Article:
Tea production exceeded 300,000 metric tons


2001
Commencement of on-line sales of tea by Forbes & Walker Ltd., at the Colombo Tea Auctions Establishment of a Tea Museum at Kandy


2002
Tea Association of Sri Lanka was formed (source: Sri lanka tea board)





The Beginnings of Tea


Nothing predisposed the island of Ceylon (Sri Lanka), a British crown colony since 1802, to such a fate, for tea plants did not figure among the local flora. Yet from the early nineteenth century, several enthusiasts used their estates as experimental plots. In 1839, Dr. Wallich, head of the botanical garden in Calcutta, sent several Assam tea plant seeds to the Peradeniya estates near Kandy. This initial consignment was followed by two hundred and fifty plants, some of which went to Nuwara Eliya, a health resort to the south of Kandy, situated at an altitude of 6,500 feet. The Nuwara Eliya experiment produced entirely satisfactory results. Seeds of Chinese tea plants, brought to Ceylon by travelers such as Maurice de Worms, were also planted in the Peradeniya nurseries.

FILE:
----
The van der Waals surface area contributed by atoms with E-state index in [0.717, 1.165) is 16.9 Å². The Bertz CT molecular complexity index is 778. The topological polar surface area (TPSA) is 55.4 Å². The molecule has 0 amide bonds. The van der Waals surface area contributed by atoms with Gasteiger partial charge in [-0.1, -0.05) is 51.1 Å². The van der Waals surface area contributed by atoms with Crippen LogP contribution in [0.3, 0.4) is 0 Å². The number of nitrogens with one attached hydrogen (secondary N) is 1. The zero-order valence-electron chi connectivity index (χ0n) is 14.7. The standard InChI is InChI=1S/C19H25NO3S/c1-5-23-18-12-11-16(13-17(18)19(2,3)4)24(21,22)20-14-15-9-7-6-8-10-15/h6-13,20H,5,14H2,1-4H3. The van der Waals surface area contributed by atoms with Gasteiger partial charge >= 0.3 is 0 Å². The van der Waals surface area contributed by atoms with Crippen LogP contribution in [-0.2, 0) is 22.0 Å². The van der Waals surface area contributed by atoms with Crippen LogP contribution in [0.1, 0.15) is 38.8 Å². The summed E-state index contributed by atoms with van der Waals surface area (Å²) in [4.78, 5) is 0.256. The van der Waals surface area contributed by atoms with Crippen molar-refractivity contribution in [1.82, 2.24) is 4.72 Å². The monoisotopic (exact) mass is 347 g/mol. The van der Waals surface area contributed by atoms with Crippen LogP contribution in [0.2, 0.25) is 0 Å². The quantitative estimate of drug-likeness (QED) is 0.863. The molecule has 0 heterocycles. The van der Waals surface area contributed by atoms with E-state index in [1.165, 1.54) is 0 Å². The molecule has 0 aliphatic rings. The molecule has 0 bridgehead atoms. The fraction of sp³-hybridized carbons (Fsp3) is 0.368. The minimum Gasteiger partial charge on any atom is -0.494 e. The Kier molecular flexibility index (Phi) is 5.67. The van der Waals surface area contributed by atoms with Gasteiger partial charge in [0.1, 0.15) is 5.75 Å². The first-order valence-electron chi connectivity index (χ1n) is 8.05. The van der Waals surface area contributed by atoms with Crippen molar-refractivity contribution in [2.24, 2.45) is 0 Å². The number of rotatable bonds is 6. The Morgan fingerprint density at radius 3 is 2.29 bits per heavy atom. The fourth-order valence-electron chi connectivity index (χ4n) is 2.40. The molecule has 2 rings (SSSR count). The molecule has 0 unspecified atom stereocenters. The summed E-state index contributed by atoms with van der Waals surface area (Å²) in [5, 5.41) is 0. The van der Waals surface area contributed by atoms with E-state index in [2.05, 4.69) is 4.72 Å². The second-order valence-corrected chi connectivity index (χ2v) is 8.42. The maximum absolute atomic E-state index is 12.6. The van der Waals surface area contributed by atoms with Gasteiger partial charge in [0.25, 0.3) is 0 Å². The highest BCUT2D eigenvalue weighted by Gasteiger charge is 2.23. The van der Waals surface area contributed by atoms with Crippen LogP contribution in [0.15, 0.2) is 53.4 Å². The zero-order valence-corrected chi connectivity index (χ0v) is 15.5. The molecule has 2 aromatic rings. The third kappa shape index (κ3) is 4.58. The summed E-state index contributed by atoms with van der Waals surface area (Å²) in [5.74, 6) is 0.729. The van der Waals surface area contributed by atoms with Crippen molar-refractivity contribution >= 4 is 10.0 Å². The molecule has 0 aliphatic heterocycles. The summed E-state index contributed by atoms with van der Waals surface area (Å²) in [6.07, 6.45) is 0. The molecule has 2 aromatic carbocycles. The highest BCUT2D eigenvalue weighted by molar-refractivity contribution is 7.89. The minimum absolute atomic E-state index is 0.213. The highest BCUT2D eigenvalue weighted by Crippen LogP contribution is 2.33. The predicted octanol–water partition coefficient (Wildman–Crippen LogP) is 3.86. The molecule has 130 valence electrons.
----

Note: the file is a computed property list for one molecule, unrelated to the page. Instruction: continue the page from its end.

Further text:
11 Tea cultivation nevertheless remained a minor activity for twenty years. The island’s prosperity in fact derived from coffee, whose quality rivaled that of Brazil. This situation changed dramatically in 1869 with the outbreak of a parasite fungus, Hemileia vastatrix, that systematically destroyed coffee plants. Tea then appeared as a godsend, and the entire local economy shifted to the new crop in a matter of several years. This rapid substitution owed a great deal to the fruitful initiative of a man named James Taylor. Back in 1851, near Mincing Lane, Taylor had signed on for three years as an assistant supervisor on a coffee plantation in Ceylon. This sixteen-year-old Scot, son of a modest wheelwright, would never see his native land again. But throughout his life he sent letters to his father back home, providing a unique description of the daily life of a planter in that epoch. Five years after he took up his post, his employers, Harrison and Leake, impressed by the quality of his work, put Taylor in charge of the Loolecondera estate and instructed him to experiment with tea plants. The Peradeniya nursery supplied him with his first seed around 1860.